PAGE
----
Niacin is also found in many meats as well as peanuts and tomatoes.

[link to emedicine.medscape.com]
Anonymous Coward
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09/02/2012 04:50 PM
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Preventing Nutritional Deficiency: Essential Amino Acids

While our bodies can take the building blocks of various plants, animal, and fish (and even insect) proteins and make many of the amino acids we need, it's not possible to make them all. Even the ones that we can make, the biochemical process requires a lot of precursors chemicals, water, and energy to re-manufacture what is needed. This means the most logical way is to vary the diet with as many diverse amino acids including the essential ones that we cannot make.

Here's some links which describe foods that are rich in them:
[link to www.tandurust.com]
[link to en.wikipedia.org]
[link to hyperphysics.phy-astr.gsu.edu]

Combining foods is the normal way that humans learned to cope with proper nutrition based upon whatever made the tribe strong over the long haul plus dealing with taste and and the desire for variety. This is why a tribe plans the harvest, goes through periods of malnutrition too as seasons come and go and the food stores will not be adequate.

Because food doesn't always store well, but increased intake leads to internal fat stores, this allows the body to cope as well. There will be few overweight folks post-collapse as getting enough calories without grocery stores will be impossible.

Obviously while being a vegetarian is admirable and logical in the long run, in a collapse it is just about impossible unless you live on an intensely worked diverse farm. Soybeans are a wonderful source of nutrition, but not without their own issues if overeaten by the tribe.
Anonymous Coward
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09/02/2012 04:57 PM
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Re: Last minute tips for parents when the SHTF
Tree Crops: Carob bean pods

One of the trees that J Russel Smith was trying to get Americans to grow was the carob. It contains an enormous amount of nutritional value, but of course has specific climate requirements. If the carob grows in your area, you'll want to be foraging for it. Here's some links which describe the benefits of eating and growing it.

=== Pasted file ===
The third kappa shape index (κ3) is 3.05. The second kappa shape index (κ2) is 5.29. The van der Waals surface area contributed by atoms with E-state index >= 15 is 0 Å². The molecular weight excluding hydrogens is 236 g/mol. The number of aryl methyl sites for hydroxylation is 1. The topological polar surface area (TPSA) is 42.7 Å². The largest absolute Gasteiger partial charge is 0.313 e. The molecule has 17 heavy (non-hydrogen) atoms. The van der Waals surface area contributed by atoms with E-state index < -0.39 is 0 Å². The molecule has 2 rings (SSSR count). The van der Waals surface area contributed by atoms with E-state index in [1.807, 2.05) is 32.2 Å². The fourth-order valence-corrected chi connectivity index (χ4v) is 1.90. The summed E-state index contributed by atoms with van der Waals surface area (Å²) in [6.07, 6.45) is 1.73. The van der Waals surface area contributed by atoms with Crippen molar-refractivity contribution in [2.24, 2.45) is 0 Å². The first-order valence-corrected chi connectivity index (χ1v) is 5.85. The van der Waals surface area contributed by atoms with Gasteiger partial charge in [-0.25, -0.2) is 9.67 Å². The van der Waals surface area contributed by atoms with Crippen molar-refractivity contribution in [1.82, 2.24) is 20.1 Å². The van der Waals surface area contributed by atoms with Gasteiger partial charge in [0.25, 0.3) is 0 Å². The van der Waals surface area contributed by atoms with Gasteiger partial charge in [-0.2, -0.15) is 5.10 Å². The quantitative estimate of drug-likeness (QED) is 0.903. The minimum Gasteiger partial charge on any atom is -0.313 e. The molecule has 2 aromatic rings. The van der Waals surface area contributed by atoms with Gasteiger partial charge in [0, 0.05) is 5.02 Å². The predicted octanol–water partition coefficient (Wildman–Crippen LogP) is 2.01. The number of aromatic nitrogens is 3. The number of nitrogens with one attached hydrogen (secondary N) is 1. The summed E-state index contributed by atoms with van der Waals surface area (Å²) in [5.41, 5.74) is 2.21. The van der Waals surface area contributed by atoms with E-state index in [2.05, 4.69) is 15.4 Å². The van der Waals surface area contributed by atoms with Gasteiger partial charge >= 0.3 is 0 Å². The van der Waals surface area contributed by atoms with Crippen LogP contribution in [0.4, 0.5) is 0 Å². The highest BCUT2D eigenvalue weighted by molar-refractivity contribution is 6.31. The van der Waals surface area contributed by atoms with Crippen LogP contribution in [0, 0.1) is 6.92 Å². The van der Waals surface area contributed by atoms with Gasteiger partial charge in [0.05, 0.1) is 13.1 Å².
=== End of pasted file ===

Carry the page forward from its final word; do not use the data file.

[link to archive.org]
[link to nutrition1.knoji.com]


Anonymous Coward
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09/03/2012 02:53 PM
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Low tech ways to move heavy items or move dirt

Hopefully you're starting to see the necessity of creating ways to move very heavy objects now that you're considering the need to move large amounts of unfiltered water from the source of it to your neighborhood. Recently Survival Blog found a link on Chinese wheelbarrows at Low-tech magazine. The wheel on a Chinese wheelbarrow is located in the middle of the wheelbarrow versus the traditional front end, and as such, very little lifting is needed. The operator is steering the cart only, which will really save your back. Other methods are found at the second link to not only move heavy items but also as low tech earth moving equipment. You most certainly will not have petroleum driven equipment.

[link to www.lowtechmagazine.com]
ftp://ftp.fao.org/fi/CDrom/FAO_Training/FAO_Training/General/​x6708e/x6708e04.htm

Imagine your car running out of gas, and then all your gear will need to be pushed to the next location. Likewise if you needed to relocate, if you had a Chinese wheelbarrow, then you'd be able to haul far more items.

Many times people with gardens have made their own garden carts too. These usually have twin bicycle tires and are made very inexpensively and can haul a lot more than a standard wheelbarrow.
[link to gardencartblog.blogspot.com]
Having one of these, especially with a bicycle would means being able to haul around things much easier. Many are made to be foldable too.
[link to www.gardentownsuites.com]
Anonymous Coward
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09/03/2012 05:51 PM
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Re: Last minute tips for parents when the SHTF
Helpful wild edibles: Hibiscus tea

While much of hypertension is avoidable due to diet, we tend to take medicines rather than lose weight to deal with it. During a collapse, we'll have few medicinals available to us. And so, the sudden loss of blood pressure medicine will result in an intense renewed lack of control.

All is not lost. Slowly over time, as our weight returns to some sense of normalcy, we can also gather the flowers of the hibiscus and brew a tea. This is a drink that's enjoyed the world over as it's not only delicious but thirst quenching and reduces average systolic blood pressure.

[link to en.wikipedia.org]

Changes are good that there's some hibiscus growing in your neighborhood. It is easily identified. Why not poke around and survey your area to see if you have some? It can also be cheaply purchased as dried flowers in almost any ethic grocery store too.


Your kids will love you for making it!


This video shows how easy it is to harvest.
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Making dye from natural sources

After a collapse, you'll want to change your apparel as they get stained, especially whites. It's very easy to find plants to color clothing. Things like onions skins or flower blossoms or berries have been used on the frontier to dye the wool and flax that was harvested. You'll need a mordant too as while clothing can easily be dyed, it will also bleed out the dye in the wash. A mordant is usually made from salt and or urine as these were common methods of fixatives. Here's a link:
[link to www.pioneerthinking.com]